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November 7, 2017

Day out to the Khumaga Village with Matshwane Primary School

Filed under: Leroo La Tau — Tags: , , — Desert & Delta Safaris @ 11:50 am

Every year, the standard four learners at Matshwane Primary School in Maun, are taken on a Botswana excursion on an adventure to experience our beautiful Botswana. This year, we were thrilled to facilitate and host their annual trip at Leroo La Tau in order for the class to partake in a cultural exchange with the Khumaga Primary School, located in the Khumaga village near Leroo La Tau.

We work closely with the Khumaga village, where many of our Leroo La Tau staff come from. With education being a core focus of the Desert &Delta Safaris philosophy, Desert & Delta Safaris is actively involved with the primary school located in this beautiful little village. Guests staying at the lodge are all offered village visits which often includes a visit to the school to meet the students and the principle, Mrs Melidah Maseelane.

Matshwane Primary School and Khumaga Primary School Children in Khumaga Village with Leroo La Tau

Group photo with Matshwane Primary School and Khumaga Primary School learners.

For the standard four learners of Matshwane Primary School this visit was a chance to gain insight and an understanding into the lives of the standard four students from Khumaga Primary. The day started off with a classroom session in which both sets of students sang songs to each other, partook in a spelling contest and learnt a little bit more about each other other. After the class, the students all went outside to mingle and play together, where they made new friends and lifelong memories. The teacher’s experssions said it all at the end of the cultural exchange with smiles as wide as the Boteti River at the love being shared between their students.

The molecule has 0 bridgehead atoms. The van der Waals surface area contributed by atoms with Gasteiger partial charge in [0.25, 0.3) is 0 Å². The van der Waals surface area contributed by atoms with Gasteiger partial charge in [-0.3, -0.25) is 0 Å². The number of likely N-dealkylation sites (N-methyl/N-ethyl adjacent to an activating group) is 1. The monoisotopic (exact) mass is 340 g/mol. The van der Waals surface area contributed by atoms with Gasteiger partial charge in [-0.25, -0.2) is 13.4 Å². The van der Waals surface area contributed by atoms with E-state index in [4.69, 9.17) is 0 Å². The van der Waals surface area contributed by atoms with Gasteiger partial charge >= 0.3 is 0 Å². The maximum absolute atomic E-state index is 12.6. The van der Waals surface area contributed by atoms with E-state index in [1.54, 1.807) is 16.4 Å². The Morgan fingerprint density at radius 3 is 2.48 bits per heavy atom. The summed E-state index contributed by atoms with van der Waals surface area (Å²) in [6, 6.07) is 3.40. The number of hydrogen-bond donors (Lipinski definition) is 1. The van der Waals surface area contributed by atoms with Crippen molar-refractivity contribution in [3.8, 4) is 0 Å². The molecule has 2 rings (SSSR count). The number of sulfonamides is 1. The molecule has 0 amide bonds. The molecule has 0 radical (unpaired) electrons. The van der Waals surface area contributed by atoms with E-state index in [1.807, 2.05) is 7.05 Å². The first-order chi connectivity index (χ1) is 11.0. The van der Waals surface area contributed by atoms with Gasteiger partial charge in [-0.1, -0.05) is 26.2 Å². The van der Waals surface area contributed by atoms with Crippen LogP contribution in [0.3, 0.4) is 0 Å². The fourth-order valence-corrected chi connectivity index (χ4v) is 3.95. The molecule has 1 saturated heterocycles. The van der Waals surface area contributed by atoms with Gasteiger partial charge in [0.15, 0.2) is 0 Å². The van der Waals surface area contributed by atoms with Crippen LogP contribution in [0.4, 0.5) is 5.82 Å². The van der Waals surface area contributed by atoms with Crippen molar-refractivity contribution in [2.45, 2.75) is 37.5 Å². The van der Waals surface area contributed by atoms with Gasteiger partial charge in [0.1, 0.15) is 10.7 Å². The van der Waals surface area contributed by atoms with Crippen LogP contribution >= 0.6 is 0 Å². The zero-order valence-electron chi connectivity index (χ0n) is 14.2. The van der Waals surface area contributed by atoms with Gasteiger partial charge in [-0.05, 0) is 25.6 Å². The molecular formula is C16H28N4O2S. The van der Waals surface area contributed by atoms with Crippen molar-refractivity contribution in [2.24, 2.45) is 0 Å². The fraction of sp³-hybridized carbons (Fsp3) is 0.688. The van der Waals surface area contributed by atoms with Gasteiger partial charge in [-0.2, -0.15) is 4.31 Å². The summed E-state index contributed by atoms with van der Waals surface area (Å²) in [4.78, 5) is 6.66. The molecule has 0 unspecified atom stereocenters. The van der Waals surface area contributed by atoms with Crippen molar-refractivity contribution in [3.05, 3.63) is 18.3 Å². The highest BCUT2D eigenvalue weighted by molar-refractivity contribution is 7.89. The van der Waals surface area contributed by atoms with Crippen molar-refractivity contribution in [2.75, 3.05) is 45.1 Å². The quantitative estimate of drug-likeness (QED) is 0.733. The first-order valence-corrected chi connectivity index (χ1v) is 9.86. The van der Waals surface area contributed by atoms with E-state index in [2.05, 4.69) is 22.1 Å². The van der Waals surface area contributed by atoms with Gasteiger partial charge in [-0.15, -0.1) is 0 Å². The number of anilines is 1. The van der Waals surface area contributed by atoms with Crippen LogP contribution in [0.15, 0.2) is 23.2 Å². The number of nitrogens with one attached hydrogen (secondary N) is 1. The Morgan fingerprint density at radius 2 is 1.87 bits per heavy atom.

Cultural day out at the Khumaga Village with Leroo La Tau

Farewells after a fun filled day at the Khumaga Village Primary School

After some heartfelt farewells, the Matshwane students departed for Leroo La Tau, where we hosted them for the night. Here the fun continued with the swimming pool being the location of many water fights and games. An afternoon boat cruise offered the children the opportunity to experience the natural beauty of the region – a first time safari for many of the children. On the sightings list was some exciting species such as hippo, elephant, kudu and lion! With the sun setting, the day ended with a bush dinner where African folk stories where shared around the camp fire, the perfect end to an eventful school outing.

Boating on the Boteti River in the Makgadikgadi Pans National Park with Leroo La Tau

Unforgettable hippo sighting on the Boteti River from the boat

Affording the children of Matshwane Primary and Khumaga Primary the opportunity to share a day together was a pleasure and a joy to be a part of. Thank you to everyone involved who made this day so special.

Further Reading:

More about the Makgadikgadi Pans National Park.